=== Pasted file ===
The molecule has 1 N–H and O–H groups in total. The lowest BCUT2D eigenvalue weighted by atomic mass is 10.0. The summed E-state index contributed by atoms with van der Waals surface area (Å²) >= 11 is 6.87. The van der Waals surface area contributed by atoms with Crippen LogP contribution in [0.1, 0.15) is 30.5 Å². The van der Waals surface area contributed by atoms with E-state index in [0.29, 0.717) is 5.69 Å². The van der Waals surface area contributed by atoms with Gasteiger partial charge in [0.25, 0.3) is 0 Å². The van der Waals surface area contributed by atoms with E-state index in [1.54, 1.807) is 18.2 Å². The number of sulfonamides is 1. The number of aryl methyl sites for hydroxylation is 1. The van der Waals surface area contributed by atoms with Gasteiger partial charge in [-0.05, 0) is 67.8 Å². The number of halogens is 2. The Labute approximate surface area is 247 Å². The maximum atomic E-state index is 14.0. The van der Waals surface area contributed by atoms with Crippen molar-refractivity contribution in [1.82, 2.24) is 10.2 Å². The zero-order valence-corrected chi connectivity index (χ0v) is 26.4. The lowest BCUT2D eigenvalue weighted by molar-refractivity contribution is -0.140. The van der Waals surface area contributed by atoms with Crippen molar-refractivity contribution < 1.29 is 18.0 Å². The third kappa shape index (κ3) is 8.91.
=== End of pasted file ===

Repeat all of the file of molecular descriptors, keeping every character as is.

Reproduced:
The molecule has 1 N–H and O–H groups in total. The lowest BCUT2D eigenvalue weighted by atomic mass is 10.0. The summed E-state index contributed by atoms with van der Waals surface area (Å²) >= 11 is 6.87. The van der Waals surface area contributed by atoms with Crippen LogP contribution in [0.1, 0.15) is 30.5 Å². The van der Waals surface area contributed by atoms with E-state index in [0.29, 0.717) is 5.69 Å². The van der Waals surface area contributed by atoms with Gasteiger partial charge in [0.25, 0.3) is 0 Å². The van der Waals surface area contributed by atoms with E-state index in [1.54, 1.807) is 18.2 Å². The number of sulfonamides is 1. The number of aryl methyl sites for hydroxylation is 1. The van der Waals surface area contributed by atoms with Gasteiger partial charge in [-0.05, 0) is 67.8 Å². The number of halogens is 2. The Labute approximate surface area is 247 Å². The maximum atomic E-state index is 14.0. The van der Waals surface area contributed by atoms with Crippen molar-refractivity contribution in [1.82, 2.24) is 10.2 Å². The zero-order valence-corrected chi connectivity index (χ0v) is 26.4. The lowest BCUT2D eigenvalue weighted by molar-refractivity contribution is -0.140. The van der Waals surface area contributed by atoms with Crippen molar-refractivity contribution < 1.29 is 18.0 Å². The third kappa shape index (κ3) is 8.91.